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Thursday, April 15, 2010

The danger of the "single story"

Nigerian writer Chimamanda Adichie sets it straight about the myriad myopic misconceptions (yes, I'm trying to be alliterative here) readers mistakenly believe are truths when they are only exposed to the "single story." The "single story" is the limited perspective authors unwittingly (or maybe very wittingly) relate in their tales, stories that take a single theme, a single piece of the puzzle, and conflate it as the whole. This conflation is why many African stories (usually written by Westerners) only emphasize the poverty and distress of African countries, and not the fullness and richness known by those who live there.

And on these shores, the "single story" is why for so long African American writers were boxed into slave narratives and urban tales of woe, even though many of us had never suffered those indignities. Somehow, we didn't really have stories of love, travel, adventure, and just plain fun. It seemed in the world of literature, only those tales of disadvantage and dysfunction in the "Black community" were lauded because to the mainstream audience only those tales spoke "truth" to them. About us.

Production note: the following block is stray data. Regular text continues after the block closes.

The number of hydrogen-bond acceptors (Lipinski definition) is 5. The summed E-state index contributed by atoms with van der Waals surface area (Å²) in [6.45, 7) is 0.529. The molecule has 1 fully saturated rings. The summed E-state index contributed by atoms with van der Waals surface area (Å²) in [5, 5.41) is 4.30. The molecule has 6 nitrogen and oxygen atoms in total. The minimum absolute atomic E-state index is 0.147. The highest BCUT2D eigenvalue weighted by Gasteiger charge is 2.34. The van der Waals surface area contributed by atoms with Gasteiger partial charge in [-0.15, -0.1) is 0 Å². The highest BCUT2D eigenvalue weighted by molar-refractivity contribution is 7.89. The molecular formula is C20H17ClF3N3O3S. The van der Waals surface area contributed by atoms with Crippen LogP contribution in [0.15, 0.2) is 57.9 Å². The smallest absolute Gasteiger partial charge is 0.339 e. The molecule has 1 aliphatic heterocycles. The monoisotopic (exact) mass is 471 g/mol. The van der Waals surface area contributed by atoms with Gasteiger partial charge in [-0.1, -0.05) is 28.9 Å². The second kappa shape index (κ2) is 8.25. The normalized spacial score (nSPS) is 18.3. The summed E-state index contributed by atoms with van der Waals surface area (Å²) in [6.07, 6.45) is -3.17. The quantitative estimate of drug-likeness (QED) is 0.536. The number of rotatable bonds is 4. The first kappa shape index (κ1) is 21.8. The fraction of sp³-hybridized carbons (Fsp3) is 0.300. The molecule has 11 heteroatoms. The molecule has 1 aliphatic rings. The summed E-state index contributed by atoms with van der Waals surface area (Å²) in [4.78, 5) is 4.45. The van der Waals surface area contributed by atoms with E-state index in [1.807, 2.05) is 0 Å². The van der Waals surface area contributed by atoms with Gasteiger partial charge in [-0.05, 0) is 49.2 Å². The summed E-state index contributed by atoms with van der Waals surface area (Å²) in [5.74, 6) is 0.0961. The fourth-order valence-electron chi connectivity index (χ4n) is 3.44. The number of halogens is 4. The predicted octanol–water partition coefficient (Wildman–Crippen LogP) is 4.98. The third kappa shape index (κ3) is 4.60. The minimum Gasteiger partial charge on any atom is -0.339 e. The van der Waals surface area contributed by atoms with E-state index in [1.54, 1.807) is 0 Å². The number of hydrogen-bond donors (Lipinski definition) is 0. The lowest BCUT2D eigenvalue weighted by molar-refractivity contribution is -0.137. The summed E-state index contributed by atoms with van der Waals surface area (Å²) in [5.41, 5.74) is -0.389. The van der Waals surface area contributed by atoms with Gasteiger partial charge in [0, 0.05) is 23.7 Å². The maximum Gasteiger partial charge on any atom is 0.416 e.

It's always interesting when your own story is hijacked and reconstituted and then given back to you all warped and slanted. Same backdrop, but now the heroes and sheroes have changed, and you've been relegated in the tale as a mere observer to the exploits of others. But understand, this is your story. At least, it was originally.

As Ms. Adichie points out, stories are important. They form perspectives and opinions, and when those perspectives are based on a limited, slanted view, those perspectives become skewed. This is a lesson all writers (heck, all people) need to learn.

Below is a clip of Ms. Adichie talking at the TEDGlobal conference in Oxford, UK, July, 2009. It's a wonderful speech.

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Sharon Cullars Coffee Talk at 4/15/2010 08:44:00 AM Permanent Link     | | Home


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